Return to your favorite activities sooner with a minimally invasive hysterectomy in Central Ohio
If a benign uterine condition is escaping the control of other therapies and beginning to interfere with your health and happiness, it may be time to consider a hysterectomy. With robotically assisted hysterectomy, many women can enjoy a shorter hospital stay, less time off of work, and a more comfortable recovery period compared with an open hysterectomy. To learn more about whether robotic hysterectomy is right for you, call your nearest Professionals for Women’s Health location in Westerville, Dublin, or Columbus, OH today. We look forward to helping you feel more like yourself again with minimally invasive gynecologic surgery.
Hysterectomy — laparoscopic — discharge
You were in the hospital to have surgery to remove your uterus. The fallopian tubes and ovaries may also have been removed. A laparoscope (a thin tube with a small camera on it) inserted through small cuts in your belly was used for the operation.
When You’re in the Hospital
While you were in the hospital, you had surgery to remove your uterus. This is called a hysterectomy. The surgeon made 3 to 5 small cuts in your belly. A laparoscope (a thin tube with a small camera on it) and other small surgical tools were inserted through those incisions.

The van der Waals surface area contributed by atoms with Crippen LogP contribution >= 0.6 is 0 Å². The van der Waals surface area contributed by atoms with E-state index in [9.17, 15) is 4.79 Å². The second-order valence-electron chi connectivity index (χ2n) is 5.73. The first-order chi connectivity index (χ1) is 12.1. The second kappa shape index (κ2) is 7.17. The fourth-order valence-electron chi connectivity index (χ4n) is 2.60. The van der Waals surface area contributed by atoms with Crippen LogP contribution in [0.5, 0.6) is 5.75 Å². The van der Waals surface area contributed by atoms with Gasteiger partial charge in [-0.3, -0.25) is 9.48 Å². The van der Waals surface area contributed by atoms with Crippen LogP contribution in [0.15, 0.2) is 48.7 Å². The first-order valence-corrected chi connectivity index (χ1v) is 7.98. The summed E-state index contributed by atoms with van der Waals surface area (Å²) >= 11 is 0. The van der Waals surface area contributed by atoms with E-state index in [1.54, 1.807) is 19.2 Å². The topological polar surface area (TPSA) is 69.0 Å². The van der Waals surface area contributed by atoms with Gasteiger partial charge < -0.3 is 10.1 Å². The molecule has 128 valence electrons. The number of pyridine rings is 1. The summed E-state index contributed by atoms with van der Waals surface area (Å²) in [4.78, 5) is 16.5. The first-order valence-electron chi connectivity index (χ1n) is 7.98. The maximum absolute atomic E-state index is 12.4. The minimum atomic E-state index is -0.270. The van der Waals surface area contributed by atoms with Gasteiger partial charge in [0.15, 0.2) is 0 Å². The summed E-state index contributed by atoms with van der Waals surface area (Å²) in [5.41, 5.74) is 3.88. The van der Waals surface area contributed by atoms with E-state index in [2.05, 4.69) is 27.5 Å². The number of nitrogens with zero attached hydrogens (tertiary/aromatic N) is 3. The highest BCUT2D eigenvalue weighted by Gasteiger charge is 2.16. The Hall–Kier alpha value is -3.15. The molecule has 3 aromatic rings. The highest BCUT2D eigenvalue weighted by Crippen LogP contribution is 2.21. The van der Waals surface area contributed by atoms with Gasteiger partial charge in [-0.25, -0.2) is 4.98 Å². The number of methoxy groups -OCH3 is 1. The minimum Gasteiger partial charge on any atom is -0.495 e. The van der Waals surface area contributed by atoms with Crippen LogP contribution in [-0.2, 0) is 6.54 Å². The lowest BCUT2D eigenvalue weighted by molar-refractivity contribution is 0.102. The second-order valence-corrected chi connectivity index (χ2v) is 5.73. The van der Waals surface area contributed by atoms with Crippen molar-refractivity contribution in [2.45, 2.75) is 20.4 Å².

Part or all of your uterus was removed. Your fallopian tubes or ovaries may have also been taken out.
You probably spent 1 day in the hospital.
What to Expect at Home
It may take at least 4 to 6 weeks for you to feel completely better after your surgery. The first two weeks are most often the hardest. You may need to take pain medicine regularly.
Most people are able to stop taking pain medicine and increase their activity level after two weeks. Most people are able to perform more normal activities at this point, after two weeks such as desk work, office work, and light walking. In most cases, it takes 6 to 8 weeks for energy levels to return to normal.
If you had good sexual function before the surgery, you should continue to have good sexual function after you have completely healed. If you had problems with severe bleeding before your hysterectomy, sexual function often improves after surgery. If you have a decrease in your sexual function after your hysterectomy, talk with your health care provider about possible causes and treatments.
Start walking after surgery. Begin your everyday activities as soon as you feel up to it. Do not jog, do sit-ups, or play sports until you have checked with your provider.
Move around the house, shower, and use the stairs at home during the first week. If it hurts when you do something, stop doing that activity.
Ask your provider about driving. You may be able to drive after 2 or 3 days if you are not taking narcotic pain drugs.
You may lift 10 pounds or 4.5 kilograms (about the weight of a gallon or 4 liters of milk) or less. Do not do any heavy lifting or straining for the first 3 weeks. You may be able to go back to a desk job within a couple of weeks. But, you may still get tired more easily at this time.
Do not put anything into your vagina for the first 8 to 12 weeks. This includes douching and tampons.